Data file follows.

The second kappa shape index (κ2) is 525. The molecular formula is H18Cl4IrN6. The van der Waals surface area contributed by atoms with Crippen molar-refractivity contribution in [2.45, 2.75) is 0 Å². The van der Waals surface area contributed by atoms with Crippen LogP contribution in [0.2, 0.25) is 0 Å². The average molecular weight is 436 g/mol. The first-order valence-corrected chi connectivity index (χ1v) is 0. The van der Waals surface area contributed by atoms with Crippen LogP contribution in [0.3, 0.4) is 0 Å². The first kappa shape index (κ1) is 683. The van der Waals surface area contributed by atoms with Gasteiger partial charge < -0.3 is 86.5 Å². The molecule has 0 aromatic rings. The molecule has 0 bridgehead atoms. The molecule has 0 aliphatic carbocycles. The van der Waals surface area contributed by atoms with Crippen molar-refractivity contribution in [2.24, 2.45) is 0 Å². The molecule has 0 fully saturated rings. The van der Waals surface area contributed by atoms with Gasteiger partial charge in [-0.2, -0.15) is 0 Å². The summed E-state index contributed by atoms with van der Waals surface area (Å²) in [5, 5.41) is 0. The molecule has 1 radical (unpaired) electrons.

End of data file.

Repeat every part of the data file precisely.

The second kappa shape index (κ2) is 525. The molecular formula is H18Cl4IrN6. The van der Waals surface area contributed by atoms with Crippen molar-refractivity contribution in [2.45, 2.75) is 0 Å². The van der Waals surface area contributed by atoms with Crippen LogP contribution in [0.2, 0.25) is 0 Å². The average molecular weight is 436 g/mol. The first-order valence-corrected chi connectivity index (χ1v) is 0. The van der Waals surface area contributed by atoms with Crippen LogP contribution in [0.3, 0.4) is 0 Å². The first kappa shape index (κ1) is 683. The van der Waals surface area contributed by atoms with Gasteiger partial charge < -0.3 is 86.5 Å². The molecule has 0 aromatic rings. The molecule has 0 bridgehead atoms. The molecule has 0 aliphatic carbocycles. The van der Waals surface area contributed by atoms with Crippen molar-refractivity contribution in [2.24, 2.45) is 0 Å². The molecule has 0 fully saturated rings. The van der Waals surface area contributed by atoms with Gasteiger partial charge in [-0.2, -0.15) is 0 Å². The summed E-state index contributed by atoms with van der Waals surface area (Å²) in [5, 5.41) is 0. The molecule has 1 radical (unpaired) electrons.